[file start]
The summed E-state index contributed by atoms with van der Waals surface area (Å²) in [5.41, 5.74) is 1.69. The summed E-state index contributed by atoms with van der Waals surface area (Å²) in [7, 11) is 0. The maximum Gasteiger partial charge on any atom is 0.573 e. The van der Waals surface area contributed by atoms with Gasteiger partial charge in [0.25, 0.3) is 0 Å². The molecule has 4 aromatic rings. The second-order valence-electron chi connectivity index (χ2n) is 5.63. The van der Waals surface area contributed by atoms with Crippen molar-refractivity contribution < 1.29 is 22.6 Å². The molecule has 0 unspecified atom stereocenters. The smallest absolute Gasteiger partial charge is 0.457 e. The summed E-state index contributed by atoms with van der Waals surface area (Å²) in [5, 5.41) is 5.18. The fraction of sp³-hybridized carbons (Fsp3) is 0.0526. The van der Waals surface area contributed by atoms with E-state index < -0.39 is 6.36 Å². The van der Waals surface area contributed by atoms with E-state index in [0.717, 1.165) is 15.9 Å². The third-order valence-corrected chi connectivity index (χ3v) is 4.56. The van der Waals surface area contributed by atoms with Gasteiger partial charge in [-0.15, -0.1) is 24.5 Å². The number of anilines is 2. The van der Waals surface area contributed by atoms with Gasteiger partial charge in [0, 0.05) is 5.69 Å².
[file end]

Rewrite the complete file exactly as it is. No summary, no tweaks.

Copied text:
The summed E-state index contributed by atoms with van der Waals surface area (Å²) in [5.41, 5.74) is 1.69. The summed E-state index contributed by atoms with van der Waals surface area (Å²) in [7, 11) is 0. The maximum Gasteiger partial charge on any atom is 0.573 e. The van der Waals surface area contributed by atoms with Gasteiger partial charge in [0.25, 0.3) is 0 Å². The molecule has 4 aromatic rings. The second-order valence-electron chi connectivity index (χ2n) is 5.63. The van der Waals surface area contributed by atoms with Crippen molar-refractivity contribution < 1.29 is 22.6 Å². The molecule has 0 unspecified atom stereocenters. The smallest absolute Gasteiger partial charge is 0.457 e. The summed E-state index contributed by atoms with van der Waals surface area (Å²) in [5, 5.41) is 5.18. The fraction of sp³-hybridized carbons (Fsp3) is 0.0526. The van der Waals surface area contributed by atoms with E-state index < -0.39 is 6.36 Å². The van der Waals surface area contributed by atoms with E-state index in [0.717, 1.165) is 15.9 Å². The third-order valence-corrected chi connectivity index (χ3v) is 4.56. The van der Waals surface area contributed by atoms with Gasteiger partial charge in [-0.15, -0.1) is 24.5 Å². The number of anilines is 2. The van der Waals surface area contributed by atoms with Gasteiger partial charge in [0, 0.05) is 5.69 Å².